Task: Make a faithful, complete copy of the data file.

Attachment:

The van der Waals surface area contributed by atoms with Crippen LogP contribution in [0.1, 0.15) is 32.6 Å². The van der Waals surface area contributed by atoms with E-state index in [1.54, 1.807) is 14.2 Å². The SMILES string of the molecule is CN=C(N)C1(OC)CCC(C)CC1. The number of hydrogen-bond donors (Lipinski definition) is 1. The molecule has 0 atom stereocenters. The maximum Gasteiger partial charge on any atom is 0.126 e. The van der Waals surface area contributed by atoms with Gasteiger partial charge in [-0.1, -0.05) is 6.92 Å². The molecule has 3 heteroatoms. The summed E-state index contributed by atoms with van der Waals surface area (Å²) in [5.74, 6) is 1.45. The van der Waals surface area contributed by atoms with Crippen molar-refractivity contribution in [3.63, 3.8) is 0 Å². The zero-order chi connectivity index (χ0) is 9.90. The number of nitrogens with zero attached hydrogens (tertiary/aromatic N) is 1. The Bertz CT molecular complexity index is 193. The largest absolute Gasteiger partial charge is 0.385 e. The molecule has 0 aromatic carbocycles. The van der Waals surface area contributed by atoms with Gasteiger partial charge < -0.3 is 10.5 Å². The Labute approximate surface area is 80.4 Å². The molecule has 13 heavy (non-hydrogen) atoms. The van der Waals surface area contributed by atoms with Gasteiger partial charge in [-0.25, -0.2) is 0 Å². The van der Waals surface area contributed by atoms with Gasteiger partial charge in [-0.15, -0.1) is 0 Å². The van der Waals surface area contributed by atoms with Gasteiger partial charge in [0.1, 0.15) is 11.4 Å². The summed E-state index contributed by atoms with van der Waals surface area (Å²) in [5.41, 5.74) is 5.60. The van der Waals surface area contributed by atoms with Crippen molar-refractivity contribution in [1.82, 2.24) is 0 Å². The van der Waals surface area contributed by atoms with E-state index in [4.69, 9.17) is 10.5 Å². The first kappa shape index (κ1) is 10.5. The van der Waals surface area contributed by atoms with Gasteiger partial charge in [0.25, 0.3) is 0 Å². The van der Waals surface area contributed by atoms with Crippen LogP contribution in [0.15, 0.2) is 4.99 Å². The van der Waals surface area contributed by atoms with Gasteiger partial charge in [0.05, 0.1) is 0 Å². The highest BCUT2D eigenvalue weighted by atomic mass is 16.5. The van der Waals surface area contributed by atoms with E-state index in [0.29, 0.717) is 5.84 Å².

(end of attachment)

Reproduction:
The van der Waals surface area contributed by atoms with Crippen LogP contribution in [0.1, 0.15) is 32.6 Å². The van der Waals surface area contributed by atoms with E-state index in [1.54, 1.807) is 14.2 Å². The SMILES string of the molecule is CN=C(N)C1(OC)CCC(C)CC1. The number of hydrogen-bond donors (Lipinski definition) is 1. The molecule has 0 atom stereocenters. The maximum Gasteiger partial charge on any atom is 0.126 e. The van der Waals surface area contributed by atoms with Gasteiger partial charge in [-0.1, -0.05) is 6.92 Å². The molecule has 3 heteroatoms. The summed E-state index contributed by atoms with van der Waals surface area (Å²) in [5.74, 6) is 1.45. The van der Waals surface area contributed by atoms with Crippen molar-refractivity contribution in [3.63, 3.8) is 0 Å². The zero-order chi connectivity index (χ0) is 9.90. The number of nitrogens with zero attached hydrogens (tertiary/aromatic N) is 1. The Bertz CT molecular complexity index is 193. The largest absolute Gasteiger partial charge is 0.385 e. The molecule has 0 aromatic carbocycles. The van der Waals surface area contributed by atoms with Gasteiger partial charge < -0.3 is 10.5 Å². The Labute approximate surface area is 80.4 Å². The molecule has 13 heavy (non-hydrogen) atoms. The van der Waals surface area contributed by atoms with Gasteiger partial charge in [-0.25, -0.2) is 0 Å². The van der Waals surface area contributed by atoms with Gasteiger partial charge in [-0.15, -0.1) is 0 Å². The van der Waals surface area contributed by atoms with Gasteiger partial charge in [0.1, 0.15) is 11.4 Å². The summed E-state index contributed by atoms with van der Waals surface area (Å²) in [5.41, 5.74) is 5.60. The van der Waals surface area contributed by atoms with Crippen molar-refractivity contribution in [1.82, 2.24) is 0 Å². The van der Waals surface area contributed by atoms with E-state index in [4.69, 9.17) is 10.5 Å². The first kappa shape index (κ1) is 10.5. The van der Waals surface area contributed by atoms with Gasteiger partial charge in [0.25, 0.3) is 0 Å². The van der Waals surface area contributed by atoms with Crippen LogP contribution in [0.15, 0.2) is 4.99 Å². The van der Waals surface area contributed by atoms with Gasteiger partial charge in [0.05, 0.1) is 0 Å². The highest BCUT2D eigenvalue weighted by atomic mass is 16.5. The van der Waals surface area contributed by atoms with E-state index in [0.29, 0.717) is 5.84 Å².